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    Royal Society makes case for ammonia economy [GasTransitions]


In a recent Policy Briefing, the British Royal Society makes the case for the production of “green ammonia”, based on renewable energy sources. [GasTransitions Volume 1, Issue 2]

by: Karel Beckman

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Royal Society makes case for ammonia economy [GasTransitions]

The report, Ammonia: zero-carbon fertiliser, fuel and energy store, published on February 19, not only argues that current ammonia production should in future be based on renewable energy rather than natural gas, it also recommends that “green ammonia” should be used in other applications, as transport fuel (e.g. in shipping), and to store and transport chemical and thermal energy.

According to the Policy Briefing, which was written by a dozen researchers led by Bill David, Professor of Chemistry at the University of Oxford, ammonia production currently accounts for 1.8% of global CO2 emissions. Ammonia production could be decarbonised either by applying carbon capture to the process, in which case natural gas can continue to be used, or by producing it from hydrogen and nitrogen based on renewable energy, as shown in Figure 1.

The researchers of the Royal Society argue that “with its relatively high energy density of around 3 kWh/litre and existing global transportation and storage infrastructure, ammonia could form the basis of a new, integrated worldwide renewable energy storage and distribution solution. These features suggest ammonia could readily be a competitive option for transporting zero-carbon energy by road, rail, ship or pipeline.”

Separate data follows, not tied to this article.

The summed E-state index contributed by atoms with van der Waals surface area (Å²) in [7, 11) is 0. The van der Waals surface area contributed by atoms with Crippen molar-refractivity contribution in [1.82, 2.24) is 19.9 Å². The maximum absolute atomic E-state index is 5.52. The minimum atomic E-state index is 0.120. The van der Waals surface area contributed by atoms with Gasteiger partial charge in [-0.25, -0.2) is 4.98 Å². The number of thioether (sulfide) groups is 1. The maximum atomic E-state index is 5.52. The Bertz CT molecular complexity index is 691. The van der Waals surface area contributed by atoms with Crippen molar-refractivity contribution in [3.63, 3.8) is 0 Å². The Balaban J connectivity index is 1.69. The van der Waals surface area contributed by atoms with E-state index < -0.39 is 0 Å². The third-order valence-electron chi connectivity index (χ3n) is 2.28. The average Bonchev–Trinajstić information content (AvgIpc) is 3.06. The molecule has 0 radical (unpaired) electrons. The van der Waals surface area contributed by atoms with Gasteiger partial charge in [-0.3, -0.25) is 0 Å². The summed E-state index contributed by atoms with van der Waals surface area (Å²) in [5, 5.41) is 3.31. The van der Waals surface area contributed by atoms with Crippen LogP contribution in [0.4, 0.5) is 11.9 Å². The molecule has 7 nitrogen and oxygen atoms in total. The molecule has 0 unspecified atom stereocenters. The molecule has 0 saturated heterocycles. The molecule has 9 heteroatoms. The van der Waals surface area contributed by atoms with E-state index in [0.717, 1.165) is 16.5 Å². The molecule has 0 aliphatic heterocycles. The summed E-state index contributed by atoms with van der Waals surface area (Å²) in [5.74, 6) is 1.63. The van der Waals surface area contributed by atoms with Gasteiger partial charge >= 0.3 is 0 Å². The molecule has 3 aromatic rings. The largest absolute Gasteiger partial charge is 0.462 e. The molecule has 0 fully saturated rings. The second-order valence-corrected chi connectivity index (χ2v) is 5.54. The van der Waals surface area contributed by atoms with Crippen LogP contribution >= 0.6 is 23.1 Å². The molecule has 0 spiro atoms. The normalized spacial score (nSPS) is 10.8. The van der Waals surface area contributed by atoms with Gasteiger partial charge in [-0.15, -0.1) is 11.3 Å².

Whereas “the energy storage properties of ammonia (NH3) are fundamentally similar to those of methane (CH4),” hydrogen has a much lower energy density than ammonia, making it more difficult, energy-intensive and expensive to transport (Figure 2).

Ammonia has another advantage over hydrogen: there is a “worldwide ammonia infrastructure” in place including “significant ammonia maritime trading”. Hydrogen by contrast tends to be used more locally. Thus, for example, the US has over 10,000 ammonia storage sites.

There are also risks, notes the report. Ammonia “is corrosive and potentially toxic”, and its abundant use in agriculture contributes to biodiversity loss and lower air quality.

The Policy Briefing discusses a number of new applications for green ammonia. One particularly promising use could be as a fuel in heavy transport, particularly shipping. The shipping industry is already exploring this possibility. For example, MAN Energy Solutions, a designer and manufacturer of marine engines, “are developing ammonia fuelled-engines based on current liquid natural gas technology and anticipate that the first ammonia engine could be in operation by early 2022.”

As to the choice between “blue ammonia” (based on natural gas with CCS) and “green ammonia”, the Policy Briefing notes that the blue version is “likely to be the lowest cost option”, but adds that it leads to emission reductions of no more than 60 to 85%, which is not enough for a net zero carbon solution.

Production of green ammonia is only done at demonstration scale at this moment. For example, one trial – a downscaled Haber-Bosch process integrated with water electrolysis – is in operation at the Rutherford Appleton Laboratory in Oxfordshire, UK. Another one is going on in Fukushima, Japan. A number of other methods of green ammonia production are being researched, but are all still at a basic stage.